Pastoral burnout and leadership styles: A mixed-methods study of Southern Baptist pastors in Central Florida

by Exantus, Wall Ruben, Ph.D., CAPELLA UNIVERSITY, 2011, 133 pages; 3443660

Abstract:

This study examined the factors that contribute to stress, burnout, and turnover among Southern Baptist pastors of Central Florida. The purpose of this study was to identify the factors and provide perceptions that stress, burnout, and leadership incompetence may be a pathway leading to ministry turnover in the Southern Baptist organization. The problem is that pastors are burned out due to lack of information about the factors causing their stress; and insufficient leadership skills leading to ministry turnover. The research questions that guided the study were (a) What are the possible factors that influence pastoral burnout? (b) In what ways do these factors influence ministerial turnover? (c) How do pastors' leadership styles relate to pastoral burnout? (d) What are the differences between pastors' transformational, transactional, or laissez-faire leadership styles with respect to pastoral burnout? Previous research, such as McKenna, Yost, and Boyd's (2007) Leadership Development and Clergy: Understanding the Events and Lessons that Shape Pastoral Leaders and Murphy's (2002) Statistics About Pastors, indicated that pastors' overwhelming responsibilities, lack of a support system, cooperation, and their own personal factors tend to put them under a great deal of pressure and adversity (McKenna, Yost, & Boyd, 2007; Murphy, 2002). This mixed method study focused on perceptions of 12 senior pastors who were interviewed and 32 others surveyed utilizing the Multifactor Leadership Questionnaire (MLQ) and a burnout inventory developed by this researcher. Data display and coding were utilized to draw conclusions and analyze collected qualitative data; correlation and ANOVA were used to determine the statistical difference between groups and subscales of the MLQ. A significant relationship was found between job dissatisfaction (50%) and feelings of personal accomplishment. Evidence of this study indicated that the transformational and transactional leadership styles may help pastors avoid burnout. Pastors who are more inclined to exhibit transformational and transactional leadership styles have lower levels of burnout than those who are more inclined to practice laissez-faire leadership style.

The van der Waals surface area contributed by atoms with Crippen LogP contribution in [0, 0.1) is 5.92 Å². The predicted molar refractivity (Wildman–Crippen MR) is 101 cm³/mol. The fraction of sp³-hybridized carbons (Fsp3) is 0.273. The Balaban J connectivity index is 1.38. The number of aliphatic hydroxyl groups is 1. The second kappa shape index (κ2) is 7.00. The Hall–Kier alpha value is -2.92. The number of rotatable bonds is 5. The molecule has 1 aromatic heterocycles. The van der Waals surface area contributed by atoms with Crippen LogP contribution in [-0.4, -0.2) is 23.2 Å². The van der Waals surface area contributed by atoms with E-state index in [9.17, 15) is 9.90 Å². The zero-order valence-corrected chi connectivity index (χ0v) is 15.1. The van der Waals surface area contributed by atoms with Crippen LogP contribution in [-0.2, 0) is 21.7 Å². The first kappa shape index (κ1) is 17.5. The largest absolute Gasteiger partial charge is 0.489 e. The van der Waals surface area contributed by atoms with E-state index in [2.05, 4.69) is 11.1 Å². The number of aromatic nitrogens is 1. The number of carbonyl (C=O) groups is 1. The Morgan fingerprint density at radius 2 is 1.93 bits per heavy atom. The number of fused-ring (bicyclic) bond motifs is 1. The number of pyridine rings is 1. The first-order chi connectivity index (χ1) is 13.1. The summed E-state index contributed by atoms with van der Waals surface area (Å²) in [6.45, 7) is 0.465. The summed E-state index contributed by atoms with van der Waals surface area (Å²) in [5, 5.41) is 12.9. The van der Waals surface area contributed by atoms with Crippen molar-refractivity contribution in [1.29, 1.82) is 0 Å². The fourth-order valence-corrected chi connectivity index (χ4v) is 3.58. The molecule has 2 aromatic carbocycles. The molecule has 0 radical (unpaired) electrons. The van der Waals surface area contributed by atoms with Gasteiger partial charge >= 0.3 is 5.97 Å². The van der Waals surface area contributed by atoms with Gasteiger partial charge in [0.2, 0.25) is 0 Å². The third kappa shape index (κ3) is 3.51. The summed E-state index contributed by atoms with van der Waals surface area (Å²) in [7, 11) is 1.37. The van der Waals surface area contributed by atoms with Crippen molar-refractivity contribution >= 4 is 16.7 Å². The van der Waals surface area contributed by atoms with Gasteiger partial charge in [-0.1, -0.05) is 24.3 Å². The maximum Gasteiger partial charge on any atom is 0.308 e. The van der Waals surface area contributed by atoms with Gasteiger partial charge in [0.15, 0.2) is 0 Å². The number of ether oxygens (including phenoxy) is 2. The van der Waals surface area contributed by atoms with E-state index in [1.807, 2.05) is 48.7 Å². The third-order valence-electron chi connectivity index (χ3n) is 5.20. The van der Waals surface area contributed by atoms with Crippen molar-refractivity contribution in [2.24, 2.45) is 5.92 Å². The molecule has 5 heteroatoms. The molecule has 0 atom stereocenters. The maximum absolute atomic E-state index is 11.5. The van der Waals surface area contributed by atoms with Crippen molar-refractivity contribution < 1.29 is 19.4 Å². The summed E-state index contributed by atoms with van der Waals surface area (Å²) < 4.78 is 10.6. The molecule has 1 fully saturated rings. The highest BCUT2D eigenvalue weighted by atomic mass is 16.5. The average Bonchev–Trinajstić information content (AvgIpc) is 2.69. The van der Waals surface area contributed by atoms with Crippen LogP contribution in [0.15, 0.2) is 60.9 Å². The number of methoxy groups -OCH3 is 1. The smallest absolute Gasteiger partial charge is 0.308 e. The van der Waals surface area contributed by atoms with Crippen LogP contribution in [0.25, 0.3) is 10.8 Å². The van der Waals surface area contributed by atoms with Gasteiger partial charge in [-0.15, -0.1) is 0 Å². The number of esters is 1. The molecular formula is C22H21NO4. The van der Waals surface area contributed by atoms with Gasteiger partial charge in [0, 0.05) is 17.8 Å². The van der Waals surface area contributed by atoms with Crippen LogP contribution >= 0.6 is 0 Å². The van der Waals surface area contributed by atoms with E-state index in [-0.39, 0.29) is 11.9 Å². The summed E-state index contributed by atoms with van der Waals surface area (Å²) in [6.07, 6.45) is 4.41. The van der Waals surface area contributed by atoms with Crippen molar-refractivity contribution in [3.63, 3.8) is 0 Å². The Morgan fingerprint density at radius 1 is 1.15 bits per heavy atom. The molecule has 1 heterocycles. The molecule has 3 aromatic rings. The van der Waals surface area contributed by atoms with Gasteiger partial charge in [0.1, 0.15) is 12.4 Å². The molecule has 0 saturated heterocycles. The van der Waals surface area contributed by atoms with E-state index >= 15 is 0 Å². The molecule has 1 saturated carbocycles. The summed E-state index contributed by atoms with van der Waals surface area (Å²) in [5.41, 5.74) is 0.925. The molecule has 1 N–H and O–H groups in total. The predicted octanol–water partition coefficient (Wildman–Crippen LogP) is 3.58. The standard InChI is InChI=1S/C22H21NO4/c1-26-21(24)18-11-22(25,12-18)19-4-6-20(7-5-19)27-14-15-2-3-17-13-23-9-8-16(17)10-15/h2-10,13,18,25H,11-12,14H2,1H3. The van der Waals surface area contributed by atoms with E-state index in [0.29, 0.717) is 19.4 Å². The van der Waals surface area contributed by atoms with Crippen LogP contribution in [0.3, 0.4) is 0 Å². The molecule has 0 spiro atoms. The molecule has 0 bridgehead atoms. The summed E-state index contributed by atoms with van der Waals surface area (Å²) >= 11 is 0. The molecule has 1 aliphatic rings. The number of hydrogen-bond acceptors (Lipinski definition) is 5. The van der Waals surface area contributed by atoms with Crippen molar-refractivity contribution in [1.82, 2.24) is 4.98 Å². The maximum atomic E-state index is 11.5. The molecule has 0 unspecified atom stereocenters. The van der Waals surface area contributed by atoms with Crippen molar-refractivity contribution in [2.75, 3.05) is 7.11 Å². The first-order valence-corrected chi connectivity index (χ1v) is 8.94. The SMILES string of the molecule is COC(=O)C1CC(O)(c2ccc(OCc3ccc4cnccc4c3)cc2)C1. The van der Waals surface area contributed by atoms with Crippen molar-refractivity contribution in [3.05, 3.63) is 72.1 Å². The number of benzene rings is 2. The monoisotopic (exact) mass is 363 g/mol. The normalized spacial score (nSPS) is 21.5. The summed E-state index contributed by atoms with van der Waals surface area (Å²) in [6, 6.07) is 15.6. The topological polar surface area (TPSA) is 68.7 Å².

AdviserLilburn Hoehn
SchoolCAPELLA UNIVERSITY
Source TypeDissertation
SubjectsReligion; Clergy; Management; Occupational psychology
Publication Number3443660

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